October is Energy Action Month
By Staff Sgt. Robert M. Trujillo, 9th Reconnaissance Wing Public Affairs
/ Published October 09, 2012
BEALE AIR FORCE BASE, Calif. --
October is Energy Action Month and Team Beale is participating to promote energy and water conservation awareness as part of a national campaign led by the Department of Energy.
The Air Force adopted the theme, "I am Air Force Energy," which makes Airmen the heart of the campaign.
"Beale utilizes hydro energy which is extremely cost-effective," said Robert McBride, 9th Civil Engineer Squadron base energy manager. "We strive to conserve our resources to the fullest extent."
Throughout the month, Airmen are challenged to make a commitment to a continuous change in organizational and personal energy use.
Awareness is good, but action is better. Airmen must create a culture where energy consideration is in everything they do, every day, on and off duty said McBride.
"Our Airmen are innovators. They have identified new policies, processes and technologies to improve the ways we use energy," said Secretary of the Air Force Michael Donley. "We will look to their continued creativity and focus on energy to obtain an assured energy advantage in air, space and cyberspace."
Maj. Gen. Timothy Byers, Civil Engineer, Headquarters U.S. Air Force, Washington, D.C., recommends taking a proactive approach to energy conservation in an edition of CEnterline, stating A-C-T-I-O-N is key.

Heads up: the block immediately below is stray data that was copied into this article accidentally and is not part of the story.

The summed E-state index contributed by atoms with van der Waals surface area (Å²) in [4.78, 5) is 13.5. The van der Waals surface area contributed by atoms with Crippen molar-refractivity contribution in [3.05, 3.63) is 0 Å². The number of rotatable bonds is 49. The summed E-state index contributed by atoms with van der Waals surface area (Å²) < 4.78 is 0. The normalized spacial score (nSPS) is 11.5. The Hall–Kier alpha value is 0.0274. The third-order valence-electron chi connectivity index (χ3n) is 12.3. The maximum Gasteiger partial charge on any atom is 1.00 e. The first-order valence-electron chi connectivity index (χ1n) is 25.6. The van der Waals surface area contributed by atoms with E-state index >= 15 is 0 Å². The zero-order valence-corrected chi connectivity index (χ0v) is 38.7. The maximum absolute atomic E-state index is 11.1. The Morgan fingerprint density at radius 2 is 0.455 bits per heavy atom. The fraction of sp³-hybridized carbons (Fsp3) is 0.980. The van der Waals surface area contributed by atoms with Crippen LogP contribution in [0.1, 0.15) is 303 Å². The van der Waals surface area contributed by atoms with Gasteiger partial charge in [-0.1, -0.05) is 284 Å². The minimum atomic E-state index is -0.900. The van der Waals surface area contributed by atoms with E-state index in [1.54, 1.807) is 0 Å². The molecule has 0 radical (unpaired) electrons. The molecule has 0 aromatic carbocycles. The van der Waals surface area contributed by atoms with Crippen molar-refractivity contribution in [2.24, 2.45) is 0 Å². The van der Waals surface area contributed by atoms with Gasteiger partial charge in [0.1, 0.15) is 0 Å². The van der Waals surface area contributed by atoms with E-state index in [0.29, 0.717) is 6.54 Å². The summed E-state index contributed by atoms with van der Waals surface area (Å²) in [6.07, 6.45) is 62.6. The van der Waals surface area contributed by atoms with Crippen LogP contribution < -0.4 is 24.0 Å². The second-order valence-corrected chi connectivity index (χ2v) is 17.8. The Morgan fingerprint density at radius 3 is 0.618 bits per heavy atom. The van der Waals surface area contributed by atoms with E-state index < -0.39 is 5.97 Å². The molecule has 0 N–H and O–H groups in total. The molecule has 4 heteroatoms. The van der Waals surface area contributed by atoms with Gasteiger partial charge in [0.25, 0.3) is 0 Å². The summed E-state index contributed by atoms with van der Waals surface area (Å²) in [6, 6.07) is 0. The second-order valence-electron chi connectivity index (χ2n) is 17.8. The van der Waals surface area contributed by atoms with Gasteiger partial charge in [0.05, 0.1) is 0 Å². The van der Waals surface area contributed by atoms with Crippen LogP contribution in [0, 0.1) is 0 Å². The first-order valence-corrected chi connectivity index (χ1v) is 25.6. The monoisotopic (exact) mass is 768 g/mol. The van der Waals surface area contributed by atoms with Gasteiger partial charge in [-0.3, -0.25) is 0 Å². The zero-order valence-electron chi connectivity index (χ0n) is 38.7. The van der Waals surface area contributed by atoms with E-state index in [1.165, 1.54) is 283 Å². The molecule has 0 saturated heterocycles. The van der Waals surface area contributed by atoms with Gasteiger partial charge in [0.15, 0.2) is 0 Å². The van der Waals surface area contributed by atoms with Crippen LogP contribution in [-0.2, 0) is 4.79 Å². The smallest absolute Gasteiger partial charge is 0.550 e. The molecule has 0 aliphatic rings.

How Airmen can take action now in their everyday lives:
A - Appliance reduction. Around the office and at home, seek out Energy Star-qualified multifunction devices that provide multiple capabilities (print, scan, copy). This not only saves energy but also space.
C - Computer log-off. Even though we cannot turn off our computers at the end of the work day due to updates, we can log-off. This ensures the computers will go into sleep mode properly. The team of Information Technology Power Management for the Air Force estimates this action alone can save more than $10 million a year.
T - Temperature set points. Most bases use approximately 68 degrees in the winter and 78 degrees in the summer. Rather than using space heaters or fans, everyone should dress appropriately for the facility's temperature.
I - Inform you facility manager. Report leaky faucets, blocked air vents, cracked windows and/or any other problems to your facility manager or CE customer service.
O - Outdoor conservation. Report instances like parking lot lights left on during the day or a broken sprinkler head dripping water to CE customer service. Corrective actions indoors and outdoors around base can have a huge impact on energy and water conservation goals.
N - No waste. Do not turn a blind eye. Take action. If you see a problem, report it. If you see something that does not need to be on, turn it off.
When conserving energy resources, our nation enjoys cleaner air and a healthier environment. Airmen can also help protect the climate by reducing greenhouse gases, gases in an atmosphere that absorb and emit radiation within the thermal infrared range.
According to the Environmental Protection Agency, in 2008, Americans avoided greenhouse gas emissions equivalent to 29 million cars through choices made with energy-saving measures.
McBride said Airmen should try to take action by reducing demand, increasing supply and making culture changes.
"A quick way for all Airmen to reduce energy usage is to add a little natural light to dark rooms," said Roger Engstrom, 9th CES resource efficiency manager. "Who doesn't want a little natural light? It's free."
For more information or to report conservation instances, please contact 9th CES customer service line at 634-2605.